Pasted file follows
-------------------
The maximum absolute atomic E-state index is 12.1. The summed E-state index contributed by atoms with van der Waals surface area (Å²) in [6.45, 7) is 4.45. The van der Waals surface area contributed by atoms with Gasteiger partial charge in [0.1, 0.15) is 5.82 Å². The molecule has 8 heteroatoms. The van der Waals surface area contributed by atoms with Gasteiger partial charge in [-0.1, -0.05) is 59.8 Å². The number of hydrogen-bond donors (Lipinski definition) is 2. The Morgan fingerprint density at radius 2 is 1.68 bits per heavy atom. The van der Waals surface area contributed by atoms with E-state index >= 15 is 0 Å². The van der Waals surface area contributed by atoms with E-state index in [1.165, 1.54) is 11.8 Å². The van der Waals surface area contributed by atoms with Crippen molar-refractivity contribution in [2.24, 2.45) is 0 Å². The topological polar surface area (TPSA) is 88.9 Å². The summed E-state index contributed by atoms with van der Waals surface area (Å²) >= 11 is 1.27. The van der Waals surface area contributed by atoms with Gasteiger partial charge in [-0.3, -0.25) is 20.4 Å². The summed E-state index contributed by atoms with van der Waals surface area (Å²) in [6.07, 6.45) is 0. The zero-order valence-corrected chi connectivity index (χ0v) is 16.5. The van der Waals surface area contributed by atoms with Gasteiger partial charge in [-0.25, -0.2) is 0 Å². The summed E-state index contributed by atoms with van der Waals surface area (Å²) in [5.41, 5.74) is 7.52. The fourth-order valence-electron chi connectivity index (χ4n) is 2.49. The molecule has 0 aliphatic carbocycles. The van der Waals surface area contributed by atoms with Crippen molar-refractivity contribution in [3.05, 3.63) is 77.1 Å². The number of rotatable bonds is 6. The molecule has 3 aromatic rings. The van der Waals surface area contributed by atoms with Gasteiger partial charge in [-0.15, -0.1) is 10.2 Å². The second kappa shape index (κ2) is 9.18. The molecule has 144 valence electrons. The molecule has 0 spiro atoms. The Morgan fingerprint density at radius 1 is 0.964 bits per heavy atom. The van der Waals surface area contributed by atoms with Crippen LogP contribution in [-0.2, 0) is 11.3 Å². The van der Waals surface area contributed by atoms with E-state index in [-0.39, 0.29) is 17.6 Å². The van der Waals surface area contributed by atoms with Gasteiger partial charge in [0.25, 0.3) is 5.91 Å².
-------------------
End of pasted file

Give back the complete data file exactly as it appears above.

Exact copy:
The maximum absolute atomic E-state index is 12.1. The summed E-state index contributed by atoms with van der Waals surface area (Å²) in [6.45, 7) is 4.45. The van der Waals surface area contributed by atoms with Gasteiger partial charge in [0.1, 0.15) is 5.82 Å². The molecule has 8 heteroatoms. The van der Waals surface area contributed by atoms with Gasteiger partial charge in [-0.1, -0.05) is 59.8 Å². The number of hydrogen-bond donors (Lipinski definition) is 2. The Morgan fingerprint density at radius 2 is 1.68 bits per heavy atom. The van der Waals surface area contributed by atoms with E-state index >= 15 is 0 Å². The van der Waals surface area contributed by atoms with E-state index in [1.165, 1.54) is 11.8 Å². The van der Waals surface area contributed by atoms with Crippen molar-refractivity contribution in [2.24, 2.45) is 0 Å². The topological polar surface area (TPSA) is 88.9 Å². The summed E-state index contributed by atoms with van der Waals surface area (Å²) >= 11 is 1.27. The van der Waals surface area contributed by atoms with Gasteiger partial charge in [-0.3, -0.25) is 20.4 Å². The summed E-state index contributed by atoms with van der Waals surface area (Å²) in [6.07, 6.45) is 0. The zero-order valence-corrected chi connectivity index (χ0v) is 16.5. The van der Waals surface area contributed by atoms with Gasteiger partial charge in [-0.25, -0.2) is 0 Å². The summed E-state index contributed by atoms with van der Waals surface area (Å²) in [5.41, 5.74) is 7.52. The fourth-order valence-electron chi connectivity index (χ4n) is 2.49. The molecule has 0 aliphatic carbocycles. The van der Waals surface area contributed by atoms with Crippen molar-refractivity contribution in [3.05, 3.63) is 77.1 Å². The number of rotatable bonds is 6. The molecule has 3 aromatic rings. The van der Waals surface area contributed by atoms with Gasteiger partial charge in [-0.15, -0.1) is 10.2 Å². The second kappa shape index (κ2) is 9.18. The molecule has 144 valence electrons. The molecule has 0 spiro atoms. The Morgan fingerprint density at radius 1 is 0.964 bits per heavy atom. The van der Waals surface area contributed by atoms with Crippen LogP contribution in [-0.2, 0) is 11.3 Å². The van der Waals surface area contributed by atoms with E-state index in [-0.39, 0.29) is 17.6 Å². The van der Waals surface area contributed by atoms with Gasteiger partial charge in [0.25, 0.3) is 5.91 Å².